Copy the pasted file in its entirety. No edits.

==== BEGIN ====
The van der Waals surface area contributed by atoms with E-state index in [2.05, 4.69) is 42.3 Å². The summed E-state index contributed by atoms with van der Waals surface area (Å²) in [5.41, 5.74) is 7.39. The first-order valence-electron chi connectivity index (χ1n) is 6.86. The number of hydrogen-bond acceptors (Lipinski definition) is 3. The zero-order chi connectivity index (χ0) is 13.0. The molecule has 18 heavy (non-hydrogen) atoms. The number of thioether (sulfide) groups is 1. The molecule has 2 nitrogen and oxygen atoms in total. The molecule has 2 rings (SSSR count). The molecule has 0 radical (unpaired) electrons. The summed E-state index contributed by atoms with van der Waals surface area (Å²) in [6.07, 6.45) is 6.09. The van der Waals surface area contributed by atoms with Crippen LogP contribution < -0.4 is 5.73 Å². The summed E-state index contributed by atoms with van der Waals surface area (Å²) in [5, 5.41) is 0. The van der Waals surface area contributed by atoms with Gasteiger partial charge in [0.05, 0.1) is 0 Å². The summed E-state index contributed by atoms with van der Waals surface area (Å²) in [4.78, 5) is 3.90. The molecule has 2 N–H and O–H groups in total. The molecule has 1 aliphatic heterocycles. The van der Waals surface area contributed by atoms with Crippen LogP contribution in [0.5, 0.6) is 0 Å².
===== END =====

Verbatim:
The van der Waals surface area contributed by atoms with E-state index in [2.05, 4.69) is 42.3 Å². The summed E-state index contributed by atoms with van der Waals surface area (Å²) in [5.41, 5.74) is 7.39. The first-order valence-electron chi connectivity index (χ1n) is 6.86. The number of hydrogen-bond acceptors (Lipinski definition) is 3. The zero-order chi connectivity index (χ0) is 13.0. The molecule has 18 heavy (non-hydrogen) atoms. The number of thioether (sulfide) groups is 1. The molecule has 2 nitrogen and oxygen atoms in total. The molecule has 2 rings (SSSR count). The molecule has 0 radical (unpaired) electrons. The summed E-state index contributed by atoms with van der Waals surface area (Å²) in [6.07, 6.45) is 6.09. The van der Waals surface area contributed by atoms with Crippen LogP contribution < -0.4 is 5.73 Å². The summed E-state index contributed by atoms with van der Waals surface area (Å²) in [5, 5.41) is 0. The van der Waals surface area contributed by atoms with Gasteiger partial charge in [0.05, 0.1) is 0 Å². The summed E-state index contributed by atoms with van der Waals surface area (Å²) in [4.78, 5) is 3.90. The molecule has 2 N–H and O–H groups in total. The molecule has 1 aliphatic heterocycles. The van der Waals surface area contributed by atoms with Crippen LogP contribution in [0.5, 0.6) is 0 Å².